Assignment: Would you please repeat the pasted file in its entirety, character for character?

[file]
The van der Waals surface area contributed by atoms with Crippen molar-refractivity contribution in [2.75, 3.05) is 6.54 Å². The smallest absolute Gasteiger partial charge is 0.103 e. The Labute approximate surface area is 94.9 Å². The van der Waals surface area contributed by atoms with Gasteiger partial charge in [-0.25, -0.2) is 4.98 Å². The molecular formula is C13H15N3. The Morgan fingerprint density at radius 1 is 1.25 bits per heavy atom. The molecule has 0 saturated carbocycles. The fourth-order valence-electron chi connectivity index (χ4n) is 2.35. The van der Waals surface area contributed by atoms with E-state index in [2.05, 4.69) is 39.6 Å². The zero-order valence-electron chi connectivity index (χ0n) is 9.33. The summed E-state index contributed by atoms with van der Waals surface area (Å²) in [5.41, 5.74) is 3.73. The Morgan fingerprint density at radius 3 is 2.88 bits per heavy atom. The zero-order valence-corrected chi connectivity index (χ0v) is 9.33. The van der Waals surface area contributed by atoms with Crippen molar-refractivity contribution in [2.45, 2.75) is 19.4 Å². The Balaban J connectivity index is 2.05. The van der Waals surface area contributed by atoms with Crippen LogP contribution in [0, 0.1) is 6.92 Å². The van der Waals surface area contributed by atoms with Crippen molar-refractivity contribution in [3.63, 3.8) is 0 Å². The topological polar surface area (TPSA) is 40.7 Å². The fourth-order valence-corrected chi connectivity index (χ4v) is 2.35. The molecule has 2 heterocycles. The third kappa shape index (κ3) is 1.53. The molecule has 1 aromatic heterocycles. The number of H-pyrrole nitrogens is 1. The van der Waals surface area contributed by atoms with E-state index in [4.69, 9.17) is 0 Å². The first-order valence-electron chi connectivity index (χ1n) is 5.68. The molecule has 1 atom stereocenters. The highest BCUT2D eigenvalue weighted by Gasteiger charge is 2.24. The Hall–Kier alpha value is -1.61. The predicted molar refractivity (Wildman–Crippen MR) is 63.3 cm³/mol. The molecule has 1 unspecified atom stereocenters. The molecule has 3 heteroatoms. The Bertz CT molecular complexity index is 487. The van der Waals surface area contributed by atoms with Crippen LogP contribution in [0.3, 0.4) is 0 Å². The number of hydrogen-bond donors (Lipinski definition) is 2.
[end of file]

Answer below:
The van der Waals surface area contributed by atoms with Crippen molar-refractivity contribution in [2.75, 3.05) is 6.54 Å². The smallest absolute Gasteiger partial charge is 0.103 e. The Labute approximate surface area is 94.9 Å². The van der Waals surface area contributed by atoms with Gasteiger partial charge in [-0.25, -0.2) is 4.98 Å². The molecular formula is C13H15N3. The Morgan fingerprint density at radius 1 is 1.25 bits per heavy atom. The molecule has 0 saturated carbocycles. The fourth-order valence-electron chi connectivity index (χ4n) is 2.35. The van der Waals surface area contributed by atoms with E-state index in [2.05, 4.69) is 39.6 Å². The zero-order valence-electron chi connectivity index (χ0n) is 9.33. The summed E-state index contributed by atoms with van der Waals surface area (Å²) in [5.41, 5.74) is 3.73. The Morgan fingerprint density at radius 3 is 2.88 bits per heavy atom. The zero-order valence-corrected chi connectivity index (χ0v) is 9.33. The van der Waals surface area contributed by atoms with Crippen molar-refractivity contribution in [2.45, 2.75) is 19.4 Å². The Balaban J connectivity index is 2.05. The van der Waals surface area contributed by atoms with Crippen LogP contribution in [0, 0.1) is 6.92 Å². The van der Waals surface area contributed by atoms with Crippen molar-refractivity contribution in [3.63, 3.8) is 0 Å². The topological polar surface area (TPSA) is 40.7 Å². The fourth-order valence-corrected chi connectivity index (χ4v) is 2.35. The molecule has 2 heterocycles. The third kappa shape index (κ3) is 1.53. The molecule has 1 aromatic heterocycles. The number of H-pyrrole nitrogens is 1. The van der Waals surface area contributed by atoms with E-state index in [4.69, 9.17) is 0 Å². The first-order valence-electron chi connectivity index (χ1n) is 5.68. The molecule has 1 atom stereocenters. The highest BCUT2D eigenvalue weighted by Gasteiger charge is 2.24. The Hall–Kier alpha value is -1.61. The predicted molar refractivity (Wildman–Crippen MR) is 63.3 cm³/mol. The molecule has 1 unspecified atom stereocenters. The molecule has 3 heteroatoms. The Bertz CT molecular complexity index is 487. The van der Waals surface area contributed by atoms with Crippen LogP contribution in [0.3, 0.4) is 0 Å². The number of hydrogen-bond donors (Lipinski definition) is 2.